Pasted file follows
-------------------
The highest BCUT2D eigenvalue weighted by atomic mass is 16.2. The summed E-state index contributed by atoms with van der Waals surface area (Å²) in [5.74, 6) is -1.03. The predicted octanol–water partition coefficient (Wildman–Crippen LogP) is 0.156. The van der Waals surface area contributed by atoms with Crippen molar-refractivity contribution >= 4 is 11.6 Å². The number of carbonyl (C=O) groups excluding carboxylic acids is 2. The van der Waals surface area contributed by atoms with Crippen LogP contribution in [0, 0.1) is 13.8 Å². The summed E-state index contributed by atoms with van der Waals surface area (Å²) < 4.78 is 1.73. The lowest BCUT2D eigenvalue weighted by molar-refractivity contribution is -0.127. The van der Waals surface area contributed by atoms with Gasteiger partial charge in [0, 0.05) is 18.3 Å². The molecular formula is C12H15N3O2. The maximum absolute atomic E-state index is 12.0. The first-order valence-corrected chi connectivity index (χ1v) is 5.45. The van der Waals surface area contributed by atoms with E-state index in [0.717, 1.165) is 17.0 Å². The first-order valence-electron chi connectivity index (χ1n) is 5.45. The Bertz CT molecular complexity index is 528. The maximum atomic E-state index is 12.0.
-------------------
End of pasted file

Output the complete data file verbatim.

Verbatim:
The highest BCUT2D eigenvalue weighted by atomic mass is 16.2. The summed E-state index contributed by atoms with van der Waals surface area (Å²) in [5.74, 6) is -1.03. The predicted octanol–water partition coefficient (Wildman–Crippen LogP) is 0.156. The van der Waals surface area contributed by atoms with Crippen molar-refractivity contribution >= 4 is 11.6 Å². The number of carbonyl (C=O) groups excluding carboxylic acids is 2. The van der Waals surface area contributed by atoms with Crippen LogP contribution in [0, 0.1) is 13.8 Å². The summed E-state index contributed by atoms with van der Waals surface area (Å²) < 4.78 is 1.73. The lowest BCUT2D eigenvalue weighted by molar-refractivity contribution is -0.127. The van der Waals surface area contributed by atoms with Gasteiger partial charge in [0, 0.05) is 18.3 Å². The molecular formula is C12H15N3O2. The maximum absolute atomic E-state index is 12.0. The first-order valence-corrected chi connectivity index (χ1v) is 5.45. The van der Waals surface area contributed by atoms with E-state index in [0.717, 1.165) is 17.0 Å². The first-order valence-electron chi connectivity index (χ1n) is 5.45. The Bertz CT molecular complexity index is 528. The maximum atomic E-state index is 12.0.